Herbert Alvin Bakke

Brief Life History of Herbert Alvin

When Herbert Alvin Bakke was born on 3 December 1918, in Pennington, Minnesota, United States, his father, Emil Bakke, was 40 and his mother, Unnie Jane Hagen, was 26. He married Dorine Fore about 1941, in Madison, Lac qui Parle, Minnesota, United States. They were the parents of at least 1 daughter. He lived in Garnes Township, Red Lake, Minnesota, United States for about 10 years and Oklee, Red Lake, Minnesota, United States in 1950. He died on 3 May 1986, in Pennington, Minnesota, United States, at the age of 67, and was buried in Oklee, Red Lake, Minnesota, United States.

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Family Time Line

Herbert Alvin Bakke
1918–1986
Dorine Fore
1922–1984
Marriage: about 1941
Myrna Diane Bakke
1942–2011

Sources (13)

  • Herbert Bakker, "United States Census, 1950"
  • Herbert, "United States, GenealogyBank Obituaries, Births, and Marriages 1980-2014"
  • Herbert Elvin Bakke, "Minnesota, World War II Draft Registration Cards, 1940-1947"

Spouse and Children

World Events (8)

1919 · The Eighteenth Amendment

The Eighteenth Amendment established a prohibition on all intoxicating liquors in the United States. As a result of the Amendment, the Prohibition made way for bootlegging and speakeasies becoming popular in many areas. The Eighteenth Amendment was then repealed by the Twenty-first Amendment. Making it the first and only amendment that has been repealed.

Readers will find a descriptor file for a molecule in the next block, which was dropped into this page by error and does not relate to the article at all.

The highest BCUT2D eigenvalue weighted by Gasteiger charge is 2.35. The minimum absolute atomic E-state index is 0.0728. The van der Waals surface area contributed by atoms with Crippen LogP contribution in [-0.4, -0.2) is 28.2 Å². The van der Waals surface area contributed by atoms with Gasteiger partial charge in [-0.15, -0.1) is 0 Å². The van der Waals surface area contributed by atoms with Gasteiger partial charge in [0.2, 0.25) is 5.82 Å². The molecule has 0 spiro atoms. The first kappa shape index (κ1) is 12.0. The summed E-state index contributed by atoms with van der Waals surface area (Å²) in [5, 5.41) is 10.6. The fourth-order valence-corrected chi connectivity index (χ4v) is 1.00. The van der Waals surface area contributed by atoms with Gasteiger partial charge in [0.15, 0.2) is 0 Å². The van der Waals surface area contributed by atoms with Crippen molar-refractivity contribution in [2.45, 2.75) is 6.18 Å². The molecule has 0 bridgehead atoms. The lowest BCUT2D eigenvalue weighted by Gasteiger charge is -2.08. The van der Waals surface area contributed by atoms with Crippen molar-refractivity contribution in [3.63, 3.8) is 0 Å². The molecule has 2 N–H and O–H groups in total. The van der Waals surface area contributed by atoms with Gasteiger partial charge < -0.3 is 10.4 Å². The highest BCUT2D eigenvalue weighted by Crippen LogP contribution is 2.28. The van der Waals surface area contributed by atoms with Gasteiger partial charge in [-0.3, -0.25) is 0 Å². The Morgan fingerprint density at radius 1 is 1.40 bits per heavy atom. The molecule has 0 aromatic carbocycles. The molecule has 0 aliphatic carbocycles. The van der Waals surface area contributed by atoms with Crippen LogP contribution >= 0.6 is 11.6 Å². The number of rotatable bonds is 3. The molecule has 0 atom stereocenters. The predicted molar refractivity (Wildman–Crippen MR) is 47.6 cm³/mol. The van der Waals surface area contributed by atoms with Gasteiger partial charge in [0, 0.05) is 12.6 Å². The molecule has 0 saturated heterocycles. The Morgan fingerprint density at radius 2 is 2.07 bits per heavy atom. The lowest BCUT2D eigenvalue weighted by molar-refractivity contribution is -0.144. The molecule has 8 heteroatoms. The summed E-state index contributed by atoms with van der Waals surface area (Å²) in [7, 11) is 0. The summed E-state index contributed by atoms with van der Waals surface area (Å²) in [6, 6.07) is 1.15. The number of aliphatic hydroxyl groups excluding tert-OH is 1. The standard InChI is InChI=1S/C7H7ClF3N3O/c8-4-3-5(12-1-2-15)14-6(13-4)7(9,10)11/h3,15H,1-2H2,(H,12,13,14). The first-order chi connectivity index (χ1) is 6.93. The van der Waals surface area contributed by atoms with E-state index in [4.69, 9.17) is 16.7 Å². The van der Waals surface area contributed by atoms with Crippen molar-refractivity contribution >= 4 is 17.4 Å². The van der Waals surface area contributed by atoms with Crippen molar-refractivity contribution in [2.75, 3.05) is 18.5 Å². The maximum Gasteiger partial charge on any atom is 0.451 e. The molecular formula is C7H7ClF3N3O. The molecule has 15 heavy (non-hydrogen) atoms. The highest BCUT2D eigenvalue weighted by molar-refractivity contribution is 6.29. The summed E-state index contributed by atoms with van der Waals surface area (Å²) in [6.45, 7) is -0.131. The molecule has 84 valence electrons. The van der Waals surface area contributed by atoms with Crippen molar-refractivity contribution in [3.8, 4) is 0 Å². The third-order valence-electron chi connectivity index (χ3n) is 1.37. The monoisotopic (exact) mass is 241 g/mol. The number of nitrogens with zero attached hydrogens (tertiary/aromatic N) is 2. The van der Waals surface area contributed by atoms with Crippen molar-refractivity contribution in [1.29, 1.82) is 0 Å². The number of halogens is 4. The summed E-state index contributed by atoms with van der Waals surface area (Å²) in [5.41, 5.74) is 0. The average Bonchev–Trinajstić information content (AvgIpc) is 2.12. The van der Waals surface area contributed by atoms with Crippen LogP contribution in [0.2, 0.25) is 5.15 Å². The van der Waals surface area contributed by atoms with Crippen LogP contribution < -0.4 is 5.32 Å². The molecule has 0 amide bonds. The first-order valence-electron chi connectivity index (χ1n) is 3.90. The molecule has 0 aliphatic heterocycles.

1931 · The Prehistoric Minnesota Woman

The Minnesota Woman was the name given to the skeletal remains of a woman thought to be 8,000 years old found near Pelican Rapids. The bones were brought to the University of Minnesota for more study. Later, Dr. Albert Jenks identified them as the bones of a 15 or 16 year old woman. Scientists now recognize the girl as someone whose ancestors were Paleo-Indian and now her skeletal remains have been reburied in South Dakota, not available for further study.

1937 · The Neutrality Act

The Neutrality Acts were passed in response to the growing conflicts in Europe and Asia during the time leading up to World War II. The primary purpose was so the US wouldn't engage in any more foreign conflicts. Most of the Acts were repealed in 1941 when the Japanese attacked Pearl Harbor.

Name Meaning

Some characteristic forenames: Scandinavian Erik, Jalmer, Anders, Astrid, Bergit, Bjorn, Dagny, Gudrun, Helmer, Knute, Ordell, Tollef.

Norwegian: habitational name from any of numerous farmsteads named with Old Norse bakki ‘hillside, bank’.

Dictionary of American Family Names © Patrick Hanks 2003, 2006.

Possible Related Names

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